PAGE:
Sustainable Brands

Collage by Joe Inoue

Collage by Joe Inoue

Sustainability Stella McCartney Collage (Joe Inoue).JPG

In the December 4th write up on renewable (vintage)  fashion, a focus on sustainability was one of the central focuses of the piece. The fashion industry in general, but especially the fast fashion industry, creates such massive amounts of waste, contributing to the global crisis regarding the health of the environment and its ability to continue sustaining human life. However, it is not entirely realistic to dead-stop purchasing any new clothing, especially basic pieces that serve as the basis of many wardrobes.

Enter: Sustainable fashion. My criteria for evaluating sustainable fashion includes lowest-possible environmental impact, transparent labor practices, and price range. It is worth noting that on the whole, sustainable and ethically produced clothes are slightly more expensive than their fast-fashion counterparts, but in terms of quality and peace of mind, they are more than worth the slight uptick in price.

Below are solid brands that are doing good for the planet, their employees, and our closets. I’ve ranked them based on the average price of their take on a plain t-shirt.

  1. Everlane : With an average T-shirt cost of ~$20, Everlane comes in first for affordability. Everlane is one of my favorite S&E (sustainable and ethical) brands for a combination of their transparent pricing (each item has a breakdown of cost for  materials, labor, and transport explaining why each item costs what it does), and providing information about exactly where each item was produced, why they chose to produce it there, and a brief bio about the factory and its labor practices. Lastly, they only produce items that can be made sustainably (for example, they only started selling silk items when they had mastered an environmentally conscious production method). Everlane has great basics (including shoes!) that can be dressed up or down to be incorporated into tons of great outfits.

  2. Reformation : Next in line for affordability is Reformation, with an average T-Shirt cost of ~$30. Reformation is currently one of my favorite brands because In addition to amazing basics, they carry some pretty amazing “fun” pieces like this snake-print mini, these pleated high-rise shorts, and these tiger-printed silk pants (elastic waistband for any holiday where the food is abundant). They also have great denim, which is major because of how difficult denim is to source and produce sustainably. Each item on the website comes with its own “Ref Stats” that let you know how much of each resource you’re saving with the purchase. In addition to this, they provide a yearly Sustainability Report. They ALSO invest in in programs to replace the resources they use (thik water conservation and the like). Reformation also partners with clothes-recycling company ThredUp to recycle your old clothes to get a store credit for a new ‘fit!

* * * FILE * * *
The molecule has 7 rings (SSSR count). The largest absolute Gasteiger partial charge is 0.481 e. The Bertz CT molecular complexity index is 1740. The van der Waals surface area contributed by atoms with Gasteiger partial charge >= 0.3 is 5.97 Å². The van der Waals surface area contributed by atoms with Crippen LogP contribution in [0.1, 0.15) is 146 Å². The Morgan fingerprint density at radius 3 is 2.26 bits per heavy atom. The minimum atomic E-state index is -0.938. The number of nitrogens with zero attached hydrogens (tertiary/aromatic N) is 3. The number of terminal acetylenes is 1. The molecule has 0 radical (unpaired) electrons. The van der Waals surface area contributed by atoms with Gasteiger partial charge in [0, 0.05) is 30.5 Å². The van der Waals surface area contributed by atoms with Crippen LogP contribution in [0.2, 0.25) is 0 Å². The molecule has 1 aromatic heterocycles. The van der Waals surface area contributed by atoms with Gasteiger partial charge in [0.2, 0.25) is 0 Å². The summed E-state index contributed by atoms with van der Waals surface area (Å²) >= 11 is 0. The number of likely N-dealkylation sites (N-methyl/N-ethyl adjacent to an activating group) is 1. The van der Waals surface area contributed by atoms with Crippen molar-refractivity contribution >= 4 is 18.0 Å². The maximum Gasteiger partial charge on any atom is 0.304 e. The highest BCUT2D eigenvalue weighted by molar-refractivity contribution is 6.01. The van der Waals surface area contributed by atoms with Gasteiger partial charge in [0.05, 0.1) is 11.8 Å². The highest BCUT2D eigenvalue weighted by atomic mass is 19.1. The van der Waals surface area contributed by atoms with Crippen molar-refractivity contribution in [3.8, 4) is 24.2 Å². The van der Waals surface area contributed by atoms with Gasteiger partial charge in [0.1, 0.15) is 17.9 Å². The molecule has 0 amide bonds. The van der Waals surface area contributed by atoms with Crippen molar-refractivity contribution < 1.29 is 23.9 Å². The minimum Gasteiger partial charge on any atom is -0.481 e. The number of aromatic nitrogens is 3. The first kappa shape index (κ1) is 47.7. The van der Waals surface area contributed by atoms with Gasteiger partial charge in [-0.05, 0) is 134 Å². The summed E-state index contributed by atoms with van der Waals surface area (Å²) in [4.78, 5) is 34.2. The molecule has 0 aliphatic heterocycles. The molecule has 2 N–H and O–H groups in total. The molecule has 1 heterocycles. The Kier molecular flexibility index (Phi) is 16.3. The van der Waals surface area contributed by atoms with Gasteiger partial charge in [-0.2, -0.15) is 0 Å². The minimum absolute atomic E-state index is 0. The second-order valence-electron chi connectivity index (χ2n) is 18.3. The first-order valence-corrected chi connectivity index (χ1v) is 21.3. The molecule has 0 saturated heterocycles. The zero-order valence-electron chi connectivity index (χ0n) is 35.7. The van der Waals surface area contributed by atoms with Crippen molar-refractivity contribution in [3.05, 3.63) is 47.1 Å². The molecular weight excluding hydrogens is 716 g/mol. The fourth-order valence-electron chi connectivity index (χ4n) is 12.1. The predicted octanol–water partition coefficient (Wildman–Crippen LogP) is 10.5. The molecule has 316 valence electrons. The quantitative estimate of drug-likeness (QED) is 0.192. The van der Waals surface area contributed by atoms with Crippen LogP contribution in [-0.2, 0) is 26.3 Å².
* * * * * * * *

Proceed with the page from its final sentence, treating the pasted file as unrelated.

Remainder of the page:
3. Uncle Studios : Uncle Studios is a made-in-Canada brand that carries T-shirts for about $60 each. They design and produce basic, yet interesting pieces in small batches in Canada, meaning that their labor practice standards are high. For products that cannot be made in Canada, Uncle Studios provides information about the factories in which they are made in, similarly to Everlane. They also use 100% eco-friendly packaging that can be recycled.

  4. Stella McCartney : Although Stella McCartney’s pieces are not necessarily realistic for building an entire wardrobe, with the average T-shirt costing around $300, I felt in necessary to include her in this write up, as she has been credited with bringing Eco-Conscious to the attention of the greater public. With her debut collection in (YEAR), McCartney introduced “Stella’s World”, a page of her website dedicated entirely to different aspect of sustainable production, as well as yearly reports of the company’s carbon footprint.

These four brands are only the tip of the S&E fashion iceberg, and I encourage you to do your own research to discover more brands that are working for the people and for the planet. Also, figure out what works for you; maybe keep your basics sustainable and accessorize with the occasional fast-fashion statement piece, as it’s often not helpful to splurge on “trendy” items that you will throw away in a few months anyways. Keep it fun, and keep doin’ you!